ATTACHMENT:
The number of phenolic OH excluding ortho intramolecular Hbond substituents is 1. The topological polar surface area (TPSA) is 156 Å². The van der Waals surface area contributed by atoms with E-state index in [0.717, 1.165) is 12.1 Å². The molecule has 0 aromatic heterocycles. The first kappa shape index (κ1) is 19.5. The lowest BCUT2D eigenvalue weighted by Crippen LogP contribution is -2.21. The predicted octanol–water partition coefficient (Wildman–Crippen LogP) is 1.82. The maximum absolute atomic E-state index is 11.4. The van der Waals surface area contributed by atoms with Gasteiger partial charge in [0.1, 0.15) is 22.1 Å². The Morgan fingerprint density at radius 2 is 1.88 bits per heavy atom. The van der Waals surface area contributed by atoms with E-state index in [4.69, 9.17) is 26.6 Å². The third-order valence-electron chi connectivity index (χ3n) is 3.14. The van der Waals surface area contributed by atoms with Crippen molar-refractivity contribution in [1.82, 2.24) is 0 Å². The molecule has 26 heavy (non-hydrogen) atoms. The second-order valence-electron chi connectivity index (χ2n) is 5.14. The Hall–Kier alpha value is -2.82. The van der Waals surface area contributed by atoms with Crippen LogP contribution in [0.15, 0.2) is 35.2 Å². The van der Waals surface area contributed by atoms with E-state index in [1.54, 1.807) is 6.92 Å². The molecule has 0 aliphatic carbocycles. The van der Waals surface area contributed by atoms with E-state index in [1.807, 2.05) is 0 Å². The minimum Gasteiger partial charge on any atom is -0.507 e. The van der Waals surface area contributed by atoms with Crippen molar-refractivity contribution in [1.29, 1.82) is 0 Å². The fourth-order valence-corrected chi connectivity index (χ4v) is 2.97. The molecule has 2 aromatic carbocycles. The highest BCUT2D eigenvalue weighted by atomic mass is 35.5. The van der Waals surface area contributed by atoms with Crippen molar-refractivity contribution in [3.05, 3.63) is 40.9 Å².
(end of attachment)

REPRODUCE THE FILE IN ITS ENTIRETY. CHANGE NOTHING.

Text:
The number of phenolic OH excluding ortho intramolecular Hbond substituents is 1. The topological polar surface area (TPSA) is 156 Å². The van der Waals surface area contributed by atoms with E-state index in [0.717, 1.165) is 12.1 Å². The molecule has 0 aromatic heterocycles. The first kappa shape index (κ1) is 19.5. The lowest BCUT2D eigenvalue weighted by Crippen LogP contribution is -2.21. The predicted octanol–water partition coefficient (Wildman–Crippen LogP) is 1.82. The maximum absolute atomic E-state index is 11.4. The van der Waals surface area contributed by atoms with Gasteiger partial charge in [0.1, 0.15) is 22.1 Å². The Morgan fingerprint density at radius 2 is 1.88 bits per heavy atom. The van der Waals surface area contributed by atoms with E-state index in [4.69, 9.17) is 26.6 Å². The third-order valence-electron chi connectivity index (χ3n) is 3.14. The van der Waals surface area contributed by atoms with Crippen molar-refractivity contribution in [1.82, 2.24) is 0 Å². The molecule has 26 heavy (non-hydrogen) atoms. The second-order valence-electron chi connectivity index (χ2n) is 5.14. The Hall–Kier alpha value is -2.82. The van der Waals surface area contributed by atoms with Crippen LogP contribution in [0.15, 0.2) is 35.2 Å². The van der Waals surface area contributed by atoms with E-state index in [1.54, 1.807) is 6.92 Å². The molecule has 0 aliphatic carbocycles. The van der Waals surface area contributed by atoms with E-state index in [1.807, 2.05) is 0 Å². The minimum Gasteiger partial charge on any atom is -0.507 e. The van der Waals surface area contributed by atoms with Crippen molar-refractivity contribution in [1.29, 1.82) is 0 Å². The fourth-order valence-corrected chi connectivity index (χ4v) is 2.97. The molecule has 2 aromatic carbocycles. The highest BCUT2D eigenvalue weighted by atomic mass is 35.5. The van der Waals surface area contributed by atoms with Crippen molar-refractivity contribution in [3.05, 3.63) is 40.9 Å².